Trump Is Right on Venezuela, But It May End Badly
(Bloomberg Opinion) -- Donald Trump almost certainly doesn’t want to invade Venezuela. Despite ominous official statements about keeping all options on the table, a president who has repeatedly announced his intent to end America’s “endless wars” is presumably not itching to start another messy military conflict.
Instead, the administration is pursuing a strategy that blends coercive diplomacy with brinksmanship in an effort to break Nicolas Maduro’s hold on power. That strategy represents a fairly reasonable approach to addressing an intensifying moral, diplomatic and geopolitical crisis. But it also comes with risks that are themselves intensifying.
Years of mismanagement have the Venezuelan economy in free-fall, causing vast refugee flows, terrible human suffering and fears of mass starvation. The Maduro regime has become steadily more repressive and violent. Venezuela has become a principal foothold for Chinese, Russian, Iranian and Cuban influence in Latin America. It is neither surprising nor inappropriate that the Trump administration is pushing for Maduro’s ouster and a return to democratic rule.
The idea that Trump may use force to achieve regime change has been fostered by the administration’s repeated refusal to rule out military options, and also by an episode in which National Security Adviser John Bolton “accidentally” revealed that the administration was considering dispatching an additional 5,000 troops to neighboring Colombia. The rumors were intensified by the itchy Twitter finger of Senator Marco Rubio; in one post he appeared to suggest that Maduro would go the way of Muammar Qaddafi if he didn’t step down. Qaddafi, of course, was overthrown in a U.S.-led intervention before being murdered by his enemies.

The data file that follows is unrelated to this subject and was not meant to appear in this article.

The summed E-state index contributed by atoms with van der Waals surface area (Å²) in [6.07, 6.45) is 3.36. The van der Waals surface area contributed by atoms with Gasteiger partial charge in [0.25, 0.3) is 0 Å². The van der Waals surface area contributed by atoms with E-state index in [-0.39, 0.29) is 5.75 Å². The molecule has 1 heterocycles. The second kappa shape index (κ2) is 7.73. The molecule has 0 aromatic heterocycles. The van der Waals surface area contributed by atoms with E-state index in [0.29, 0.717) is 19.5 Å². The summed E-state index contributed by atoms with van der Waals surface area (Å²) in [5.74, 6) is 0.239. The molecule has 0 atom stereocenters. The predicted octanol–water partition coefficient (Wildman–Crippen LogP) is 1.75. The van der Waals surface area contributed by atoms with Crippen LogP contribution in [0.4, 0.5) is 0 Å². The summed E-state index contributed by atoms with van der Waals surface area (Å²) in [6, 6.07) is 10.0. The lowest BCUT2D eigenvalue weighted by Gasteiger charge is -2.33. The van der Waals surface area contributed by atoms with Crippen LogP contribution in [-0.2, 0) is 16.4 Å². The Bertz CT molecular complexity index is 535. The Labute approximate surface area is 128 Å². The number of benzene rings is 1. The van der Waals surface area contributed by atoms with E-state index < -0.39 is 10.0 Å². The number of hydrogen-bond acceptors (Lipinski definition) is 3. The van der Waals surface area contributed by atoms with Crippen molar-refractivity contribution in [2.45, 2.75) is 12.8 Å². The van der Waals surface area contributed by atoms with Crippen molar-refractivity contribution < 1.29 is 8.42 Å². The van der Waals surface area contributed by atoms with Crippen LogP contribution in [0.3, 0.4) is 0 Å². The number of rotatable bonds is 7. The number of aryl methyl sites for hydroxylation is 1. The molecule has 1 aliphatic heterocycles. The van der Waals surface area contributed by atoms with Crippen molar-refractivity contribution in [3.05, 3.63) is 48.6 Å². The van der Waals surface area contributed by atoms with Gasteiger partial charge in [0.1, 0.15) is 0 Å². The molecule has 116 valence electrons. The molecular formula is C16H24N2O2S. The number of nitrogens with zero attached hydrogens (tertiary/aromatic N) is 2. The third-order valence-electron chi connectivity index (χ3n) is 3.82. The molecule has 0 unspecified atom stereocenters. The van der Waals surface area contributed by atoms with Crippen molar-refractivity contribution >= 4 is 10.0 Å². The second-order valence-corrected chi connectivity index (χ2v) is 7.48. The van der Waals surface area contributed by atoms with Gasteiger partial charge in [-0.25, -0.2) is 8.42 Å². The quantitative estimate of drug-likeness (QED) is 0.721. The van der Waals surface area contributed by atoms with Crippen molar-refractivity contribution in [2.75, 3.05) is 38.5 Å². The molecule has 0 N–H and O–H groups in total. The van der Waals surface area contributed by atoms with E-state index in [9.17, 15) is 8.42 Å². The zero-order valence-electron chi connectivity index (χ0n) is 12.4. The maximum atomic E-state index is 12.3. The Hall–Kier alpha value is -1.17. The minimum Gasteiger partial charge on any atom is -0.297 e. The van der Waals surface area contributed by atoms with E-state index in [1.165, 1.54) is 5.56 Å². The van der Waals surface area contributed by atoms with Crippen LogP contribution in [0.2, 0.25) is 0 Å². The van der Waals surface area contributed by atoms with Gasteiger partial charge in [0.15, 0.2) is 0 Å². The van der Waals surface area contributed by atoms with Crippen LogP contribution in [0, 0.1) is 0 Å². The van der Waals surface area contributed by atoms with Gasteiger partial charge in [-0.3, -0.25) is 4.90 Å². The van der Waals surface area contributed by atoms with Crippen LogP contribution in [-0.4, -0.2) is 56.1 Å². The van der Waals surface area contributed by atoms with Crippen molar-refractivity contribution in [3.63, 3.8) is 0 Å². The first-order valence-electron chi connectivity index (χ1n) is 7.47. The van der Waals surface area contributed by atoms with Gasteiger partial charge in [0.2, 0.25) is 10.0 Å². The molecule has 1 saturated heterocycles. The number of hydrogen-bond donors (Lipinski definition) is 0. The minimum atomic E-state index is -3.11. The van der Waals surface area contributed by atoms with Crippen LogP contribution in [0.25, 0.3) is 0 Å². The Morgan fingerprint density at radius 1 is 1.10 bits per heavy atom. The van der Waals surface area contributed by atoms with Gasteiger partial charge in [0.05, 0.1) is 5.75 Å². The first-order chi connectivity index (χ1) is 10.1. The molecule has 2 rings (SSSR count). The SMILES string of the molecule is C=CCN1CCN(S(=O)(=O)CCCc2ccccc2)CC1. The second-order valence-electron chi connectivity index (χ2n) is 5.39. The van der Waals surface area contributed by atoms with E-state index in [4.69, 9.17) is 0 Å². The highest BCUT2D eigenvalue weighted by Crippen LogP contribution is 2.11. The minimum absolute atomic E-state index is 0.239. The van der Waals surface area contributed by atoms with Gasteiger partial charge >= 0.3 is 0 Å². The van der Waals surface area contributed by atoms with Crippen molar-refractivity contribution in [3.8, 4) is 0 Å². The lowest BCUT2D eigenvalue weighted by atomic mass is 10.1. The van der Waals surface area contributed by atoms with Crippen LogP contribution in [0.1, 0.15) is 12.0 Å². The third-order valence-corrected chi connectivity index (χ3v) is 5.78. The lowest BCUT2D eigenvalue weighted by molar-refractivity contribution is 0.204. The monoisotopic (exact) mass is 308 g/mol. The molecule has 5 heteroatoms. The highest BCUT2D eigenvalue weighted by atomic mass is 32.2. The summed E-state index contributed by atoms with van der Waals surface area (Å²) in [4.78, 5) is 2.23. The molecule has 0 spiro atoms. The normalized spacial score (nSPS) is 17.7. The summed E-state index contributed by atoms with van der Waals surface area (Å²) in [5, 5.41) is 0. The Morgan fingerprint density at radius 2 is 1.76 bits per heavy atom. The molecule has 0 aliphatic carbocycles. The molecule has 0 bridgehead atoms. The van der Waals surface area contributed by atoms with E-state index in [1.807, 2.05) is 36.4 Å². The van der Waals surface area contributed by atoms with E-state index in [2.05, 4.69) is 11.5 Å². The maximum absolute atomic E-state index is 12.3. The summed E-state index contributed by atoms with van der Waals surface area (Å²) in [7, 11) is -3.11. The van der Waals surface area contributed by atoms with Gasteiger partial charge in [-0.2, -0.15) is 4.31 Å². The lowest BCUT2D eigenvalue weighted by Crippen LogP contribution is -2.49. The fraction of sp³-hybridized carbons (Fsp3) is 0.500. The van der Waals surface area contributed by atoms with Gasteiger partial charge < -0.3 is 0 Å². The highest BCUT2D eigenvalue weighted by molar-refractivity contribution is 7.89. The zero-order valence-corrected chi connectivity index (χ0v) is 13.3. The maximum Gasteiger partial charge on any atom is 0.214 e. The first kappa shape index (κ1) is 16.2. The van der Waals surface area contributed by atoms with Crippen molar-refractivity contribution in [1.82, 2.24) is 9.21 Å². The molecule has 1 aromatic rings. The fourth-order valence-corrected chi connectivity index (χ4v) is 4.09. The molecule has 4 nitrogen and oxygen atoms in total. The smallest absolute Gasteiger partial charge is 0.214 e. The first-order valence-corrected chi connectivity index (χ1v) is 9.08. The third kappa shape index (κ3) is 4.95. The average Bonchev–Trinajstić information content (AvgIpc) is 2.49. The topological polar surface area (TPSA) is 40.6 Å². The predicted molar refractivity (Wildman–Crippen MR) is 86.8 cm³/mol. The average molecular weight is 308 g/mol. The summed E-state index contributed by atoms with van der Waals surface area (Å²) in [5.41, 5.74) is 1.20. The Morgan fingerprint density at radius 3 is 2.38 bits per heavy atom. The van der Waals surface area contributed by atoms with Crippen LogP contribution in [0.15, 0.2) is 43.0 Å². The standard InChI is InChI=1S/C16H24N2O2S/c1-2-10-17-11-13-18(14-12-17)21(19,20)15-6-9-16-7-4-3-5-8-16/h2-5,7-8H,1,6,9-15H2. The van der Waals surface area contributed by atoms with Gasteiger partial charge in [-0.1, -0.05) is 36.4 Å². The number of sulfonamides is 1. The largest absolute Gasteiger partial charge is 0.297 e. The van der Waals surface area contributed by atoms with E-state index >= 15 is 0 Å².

All this has led some commentators to warn that Washington may be headed for a military adventure in South America. In reality, there is little to suggest that the administration is actually planning a military intervention aimed at toppling Maduro. The Defense Department has rightly emphasized the imperative of focusing on great-power competition, and would presumably be strongly opposed to any significant American commitment in Venezuela. Rather, the threats and ominous hints are best seen as part of a strategy for squeezing the regime — and ultimately toppling it by inducing the Venezuelan military to switch sides.
The Trump administration understands that the military is the crucial swing vote in the Venezuelan political system. If it remains loyal to Maduro, his regime will probably stand. If it switches sides or refuses to support the government, the regime will almost certainly fall. Accordingly, the administration has been working with the Venezuelan opposition, led by self-declared interim President Juan Guaidó, to sway the loyalties of the armed forces through the use of carrots and sticks.
Guaidó has promised Venezuelan military officials amnesty for crimes committed under the governments of Maduro and Hugo Chávez, so long as they desert the regime. At the same time, the U.S. has imposed targeted economic sanctions on high-ranking military leaders, to demonstrate that those who support Venezuela’s dictator will endanger their own livelihoods. In late January, Trump imposed broad sanctions on the Venezuelan oil industry to starve Maduro’s attempts to buy off the high command. The U.S. and dozens of other countries have generated additional pressure by stripping away the regime’s diplomatic legitimacy and recognizing Guaidó’s authority.
Finally, Trump’s team has threatened that more drastic measures may be forthcoming, and it has sought to put the Venezuelan military in situations where it must choose between firing on civilians and breaking with Maduro’s government. The efforts to deliver humanitarian aid through border crossings with Colombia and Brazil – in response to which Venezuelan troops have occasionally opened fire - fit with this approach.